How do you sneak complicated and seemingly unrelated intellectual freedom concepts into your youth book clubs?
Raising awareness of intellectual freedom and information literacy is important, and not just during Banned Books Week. The ALSC Intellectual Freedom Committee is launching a series of blog posts with practical tips and samples of programming that incorporates these topics in a fun and engaging manner.
Whether you are a first-time attendee or someone who regularly attends the American Library Association’s Annual Conference, we are confident you will find a session or two centered on Intellectual Freedom to round out your conference experience. Here are a few of our picks:
Hey, ALSC members! This post is for both the ALA Annual-going and the wish-they-were-going. First, the going: I know that there will be a lot happening at ALA Annual, but here’s an opportunity to celebrate that you won’t want to miss – The 50th Anniversary Celebration of The Freedom to Read Foundation (FTRF) will be held Saturday, June 22, 2019 from 6-8 p.m. at the Renaissance Washington DC Downtown Hotel, 999 9th St NW, Grand Ballroom North. Appetizers and a cash bar will be available. And, author Colson Whitehead is the keynote speaker! Register now! Read on to find out about other ways to support FTRF.
In 2017, a young mother named Michaela Jaros was in the West Chicago (Illinois) Public Library when her three-year-old daughter pulled a picture book from the shelves. The book was This Day in June, by Gayle E. Pitman, a colorfully illustrated poem depicting a Gay Pride parade. SLJ called This Day in June “a great addition to a school or personal library to add diversity in a responsible manner without contributing to stereotypes about LGBT people.” Ms. Jaros did not share SLJ’s opinion, and immediately brought a challenge to the library.
Banned Books Week, our annual celebration of our right to read, think and speak as we wish, has been around since 1982. Every September, we put up displays of books that have been banned or challenged, and remind our patrons that they have the Constitutionally guaranteed right to read them. It’s a great idea, and a noble effort. But is it enough? Let’s take a moment to think about what access to ideas and information means in the age of advanced technology, social media and rampant misinformation.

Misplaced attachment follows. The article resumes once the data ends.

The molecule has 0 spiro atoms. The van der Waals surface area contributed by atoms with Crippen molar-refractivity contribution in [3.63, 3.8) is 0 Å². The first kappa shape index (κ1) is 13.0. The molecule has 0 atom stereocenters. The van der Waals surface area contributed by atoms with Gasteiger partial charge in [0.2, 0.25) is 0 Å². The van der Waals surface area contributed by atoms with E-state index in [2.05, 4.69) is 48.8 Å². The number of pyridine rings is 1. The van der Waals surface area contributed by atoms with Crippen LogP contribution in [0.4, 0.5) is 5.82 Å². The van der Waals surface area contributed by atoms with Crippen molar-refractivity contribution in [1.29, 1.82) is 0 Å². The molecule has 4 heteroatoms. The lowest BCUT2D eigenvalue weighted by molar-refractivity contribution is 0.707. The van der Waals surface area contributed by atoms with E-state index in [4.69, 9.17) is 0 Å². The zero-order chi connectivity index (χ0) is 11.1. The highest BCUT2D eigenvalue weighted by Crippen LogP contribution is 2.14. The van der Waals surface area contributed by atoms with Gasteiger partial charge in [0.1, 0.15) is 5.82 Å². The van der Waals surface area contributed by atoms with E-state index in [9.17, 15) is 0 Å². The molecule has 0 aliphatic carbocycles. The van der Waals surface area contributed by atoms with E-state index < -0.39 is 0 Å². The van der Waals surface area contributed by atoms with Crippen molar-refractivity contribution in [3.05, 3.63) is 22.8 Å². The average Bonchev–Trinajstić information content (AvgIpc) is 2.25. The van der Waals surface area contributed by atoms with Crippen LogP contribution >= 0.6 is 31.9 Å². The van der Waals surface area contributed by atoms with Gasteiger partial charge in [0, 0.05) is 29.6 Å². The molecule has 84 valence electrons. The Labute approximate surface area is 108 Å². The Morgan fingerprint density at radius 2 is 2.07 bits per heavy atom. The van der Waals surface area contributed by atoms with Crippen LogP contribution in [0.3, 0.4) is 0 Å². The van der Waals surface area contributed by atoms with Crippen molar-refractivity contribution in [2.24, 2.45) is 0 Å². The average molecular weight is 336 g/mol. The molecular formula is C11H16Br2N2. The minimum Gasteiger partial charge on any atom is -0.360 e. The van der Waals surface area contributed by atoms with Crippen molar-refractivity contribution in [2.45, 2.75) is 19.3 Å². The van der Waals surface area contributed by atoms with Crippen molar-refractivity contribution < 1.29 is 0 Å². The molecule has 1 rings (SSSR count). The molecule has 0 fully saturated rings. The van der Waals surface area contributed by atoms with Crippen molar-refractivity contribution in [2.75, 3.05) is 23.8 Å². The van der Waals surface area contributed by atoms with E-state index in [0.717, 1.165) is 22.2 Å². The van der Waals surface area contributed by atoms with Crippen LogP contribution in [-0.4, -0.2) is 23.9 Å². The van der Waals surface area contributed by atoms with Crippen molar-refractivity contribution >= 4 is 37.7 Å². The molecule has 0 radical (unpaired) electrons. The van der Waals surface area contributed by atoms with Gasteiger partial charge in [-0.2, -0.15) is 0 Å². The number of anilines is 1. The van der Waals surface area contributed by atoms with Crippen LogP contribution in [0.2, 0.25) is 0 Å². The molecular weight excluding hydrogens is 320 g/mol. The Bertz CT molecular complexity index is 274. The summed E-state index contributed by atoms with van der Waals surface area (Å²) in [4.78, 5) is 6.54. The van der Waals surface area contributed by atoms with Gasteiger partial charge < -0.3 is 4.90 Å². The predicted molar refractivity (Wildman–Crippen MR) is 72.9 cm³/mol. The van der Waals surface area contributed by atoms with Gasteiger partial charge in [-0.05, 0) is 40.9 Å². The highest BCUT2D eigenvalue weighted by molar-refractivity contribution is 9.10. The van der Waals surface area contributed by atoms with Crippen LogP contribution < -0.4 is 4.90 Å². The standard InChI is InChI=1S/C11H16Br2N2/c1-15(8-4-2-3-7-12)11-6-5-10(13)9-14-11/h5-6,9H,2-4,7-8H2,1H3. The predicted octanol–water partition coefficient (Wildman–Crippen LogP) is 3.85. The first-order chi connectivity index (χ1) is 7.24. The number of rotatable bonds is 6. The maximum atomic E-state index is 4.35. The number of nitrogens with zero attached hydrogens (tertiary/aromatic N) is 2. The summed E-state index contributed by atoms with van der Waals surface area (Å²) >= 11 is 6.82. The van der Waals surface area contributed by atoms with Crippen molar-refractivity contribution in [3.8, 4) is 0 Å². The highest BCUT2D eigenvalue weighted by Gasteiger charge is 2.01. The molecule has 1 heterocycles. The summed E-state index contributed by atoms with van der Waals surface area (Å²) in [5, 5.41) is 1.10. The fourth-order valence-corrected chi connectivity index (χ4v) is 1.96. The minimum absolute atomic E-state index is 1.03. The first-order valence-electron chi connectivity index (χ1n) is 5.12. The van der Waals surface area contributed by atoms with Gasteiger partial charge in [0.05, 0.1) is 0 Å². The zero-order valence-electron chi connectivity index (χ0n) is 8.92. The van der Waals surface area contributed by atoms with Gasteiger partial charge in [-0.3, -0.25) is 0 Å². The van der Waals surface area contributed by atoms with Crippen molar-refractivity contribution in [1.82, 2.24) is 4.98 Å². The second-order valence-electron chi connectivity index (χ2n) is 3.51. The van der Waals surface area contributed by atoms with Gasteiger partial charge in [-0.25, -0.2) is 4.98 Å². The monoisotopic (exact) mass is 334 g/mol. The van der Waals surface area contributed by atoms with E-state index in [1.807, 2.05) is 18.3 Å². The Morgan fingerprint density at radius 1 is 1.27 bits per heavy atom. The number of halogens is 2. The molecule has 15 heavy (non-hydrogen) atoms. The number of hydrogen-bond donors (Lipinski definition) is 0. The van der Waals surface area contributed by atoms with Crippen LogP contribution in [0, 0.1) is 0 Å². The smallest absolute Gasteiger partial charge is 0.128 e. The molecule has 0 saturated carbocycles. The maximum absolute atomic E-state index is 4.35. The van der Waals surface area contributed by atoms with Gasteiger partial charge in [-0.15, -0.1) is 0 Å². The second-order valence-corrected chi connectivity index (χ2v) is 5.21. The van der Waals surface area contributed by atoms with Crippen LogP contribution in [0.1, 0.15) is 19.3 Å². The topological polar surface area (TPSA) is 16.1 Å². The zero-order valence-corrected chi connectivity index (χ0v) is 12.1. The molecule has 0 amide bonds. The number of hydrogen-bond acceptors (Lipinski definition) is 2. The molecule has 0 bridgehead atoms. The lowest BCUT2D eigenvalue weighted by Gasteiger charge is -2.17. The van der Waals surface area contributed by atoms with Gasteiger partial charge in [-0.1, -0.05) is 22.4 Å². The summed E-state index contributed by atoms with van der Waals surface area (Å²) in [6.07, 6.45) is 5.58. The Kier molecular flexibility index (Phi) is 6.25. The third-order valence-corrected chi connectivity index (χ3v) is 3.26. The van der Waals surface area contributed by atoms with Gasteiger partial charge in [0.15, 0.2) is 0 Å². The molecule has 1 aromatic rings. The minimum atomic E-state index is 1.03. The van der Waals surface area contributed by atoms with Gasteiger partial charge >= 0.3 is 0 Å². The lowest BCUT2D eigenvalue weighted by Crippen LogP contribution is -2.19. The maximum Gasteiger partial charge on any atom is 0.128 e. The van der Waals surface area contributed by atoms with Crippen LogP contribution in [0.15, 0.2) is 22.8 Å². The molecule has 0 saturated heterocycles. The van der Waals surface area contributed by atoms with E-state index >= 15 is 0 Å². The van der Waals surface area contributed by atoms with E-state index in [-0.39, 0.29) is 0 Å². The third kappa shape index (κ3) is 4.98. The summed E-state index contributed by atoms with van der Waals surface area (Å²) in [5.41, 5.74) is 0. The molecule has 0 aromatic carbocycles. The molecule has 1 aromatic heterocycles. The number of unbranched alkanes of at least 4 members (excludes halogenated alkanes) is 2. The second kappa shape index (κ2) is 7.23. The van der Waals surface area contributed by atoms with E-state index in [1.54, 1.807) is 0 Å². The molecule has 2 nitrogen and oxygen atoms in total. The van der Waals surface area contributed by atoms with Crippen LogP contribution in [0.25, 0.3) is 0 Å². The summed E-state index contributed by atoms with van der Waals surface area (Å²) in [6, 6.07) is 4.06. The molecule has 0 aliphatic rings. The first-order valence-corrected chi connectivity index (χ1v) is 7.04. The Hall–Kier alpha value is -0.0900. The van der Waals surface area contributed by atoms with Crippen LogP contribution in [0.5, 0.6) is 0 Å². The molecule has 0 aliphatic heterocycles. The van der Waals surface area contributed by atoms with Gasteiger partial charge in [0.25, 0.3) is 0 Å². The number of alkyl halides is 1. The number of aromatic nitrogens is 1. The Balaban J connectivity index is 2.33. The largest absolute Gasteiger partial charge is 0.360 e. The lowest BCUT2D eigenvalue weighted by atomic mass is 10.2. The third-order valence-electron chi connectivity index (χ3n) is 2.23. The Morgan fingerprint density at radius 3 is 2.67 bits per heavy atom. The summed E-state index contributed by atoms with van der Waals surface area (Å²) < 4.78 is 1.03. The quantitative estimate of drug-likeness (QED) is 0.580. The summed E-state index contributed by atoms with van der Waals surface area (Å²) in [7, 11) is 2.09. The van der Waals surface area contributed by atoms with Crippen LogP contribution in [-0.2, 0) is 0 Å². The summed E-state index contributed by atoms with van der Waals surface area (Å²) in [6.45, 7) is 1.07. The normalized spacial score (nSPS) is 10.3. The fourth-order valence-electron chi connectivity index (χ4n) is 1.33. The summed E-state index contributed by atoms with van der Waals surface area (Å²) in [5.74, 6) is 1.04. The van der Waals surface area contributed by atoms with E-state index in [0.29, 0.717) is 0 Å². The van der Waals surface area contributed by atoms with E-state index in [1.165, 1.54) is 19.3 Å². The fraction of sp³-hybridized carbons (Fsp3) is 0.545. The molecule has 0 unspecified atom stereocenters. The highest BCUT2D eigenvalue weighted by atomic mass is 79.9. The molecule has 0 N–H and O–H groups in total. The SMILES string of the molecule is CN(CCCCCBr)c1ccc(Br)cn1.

Librarians flocked to Seattle late last month, and there was plenty to talk about for those interested in intellectual freedom for children. Here are some of the highlights from meetings of the ALSC Intellectual Freedom Committee, ALA Intellectual Freedom Committee, and the Freedom to Read Foundation.
Drag Queen Story Hour is a gift to the ongoing conversation about the limits of freedom of expression. If you aren’t familiar with Drag Queen Story Hour, you might be one of the very few people who hasn’t been talking about it. No worries, you can remedy that by heading over to their website. DQSH was created by Michelle Tea and RADAR Productions in San Francisco. They then partnered with the San Francisco Public Library and later the Brooklyn Public Library, and as the website says, it is “just what it sounds like, drag queens reading stories to children in libraries, schools, and bookstores.” There are many aspects of Drag Queen Story Hour that can be praised and celebrated: the inclusion, encouraging children to be themselves, and best of all, fun! Since I am writing this blog as a member of the ALSC Intellectual Freedom Committee, I am going to focus…